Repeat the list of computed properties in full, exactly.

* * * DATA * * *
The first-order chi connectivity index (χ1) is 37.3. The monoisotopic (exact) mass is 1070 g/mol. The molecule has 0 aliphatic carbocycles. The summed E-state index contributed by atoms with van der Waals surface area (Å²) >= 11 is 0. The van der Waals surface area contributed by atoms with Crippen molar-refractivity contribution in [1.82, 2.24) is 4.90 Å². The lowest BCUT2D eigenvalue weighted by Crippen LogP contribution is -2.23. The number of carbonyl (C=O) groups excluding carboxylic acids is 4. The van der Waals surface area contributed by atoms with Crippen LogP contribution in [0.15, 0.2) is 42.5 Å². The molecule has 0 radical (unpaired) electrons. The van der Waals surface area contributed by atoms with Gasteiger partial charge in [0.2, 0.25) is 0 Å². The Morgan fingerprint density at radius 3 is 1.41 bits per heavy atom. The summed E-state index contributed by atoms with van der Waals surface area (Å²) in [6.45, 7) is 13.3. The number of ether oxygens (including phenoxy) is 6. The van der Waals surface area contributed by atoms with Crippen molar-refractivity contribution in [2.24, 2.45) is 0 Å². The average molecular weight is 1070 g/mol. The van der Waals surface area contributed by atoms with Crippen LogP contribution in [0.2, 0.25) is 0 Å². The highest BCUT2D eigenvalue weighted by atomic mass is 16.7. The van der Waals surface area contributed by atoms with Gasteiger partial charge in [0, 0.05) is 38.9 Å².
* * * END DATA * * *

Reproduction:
The first-order chi connectivity index (χ1) is 37.3. The monoisotopic (exact) mass is 1070 g/mol. The molecule has 0 aliphatic carbocycles. The summed E-state index contributed by atoms with van der Waals surface area (Å²) >= 11 is 0. The van der Waals surface area contributed by atoms with Crippen molar-refractivity contribution in [1.82, 2.24) is 4.90 Å². The lowest BCUT2D eigenvalue weighted by Crippen LogP contribution is -2.23. The number of carbonyl (C=O) groups excluding carboxylic acids is 4. The van der Waals surface area contributed by atoms with Crippen LogP contribution in [0.15, 0.2) is 42.5 Å². The molecule has 0 radical (unpaired) electrons. The van der Waals surface area contributed by atoms with Gasteiger partial charge in [0.2, 0.25) is 0 Å². The Morgan fingerprint density at radius 3 is 1.41 bits per heavy atom. The summed E-state index contributed by atoms with van der Waals surface area (Å²) in [6.45, 7) is 13.3. The number of ether oxygens (including phenoxy) is 6. The van der Waals surface area contributed by atoms with Crippen molar-refractivity contribution in [2.24, 2.45) is 0 Å². The average molecular weight is 1070 g/mol. The van der Waals surface area contributed by atoms with Crippen LogP contribution in [0.2, 0.25) is 0 Å². The highest BCUT2D eigenvalue weighted by atomic mass is 16.7. The van der Waals surface area contributed by atoms with Gasteiger partial charge in [0, 0.05) is 38.9 Å².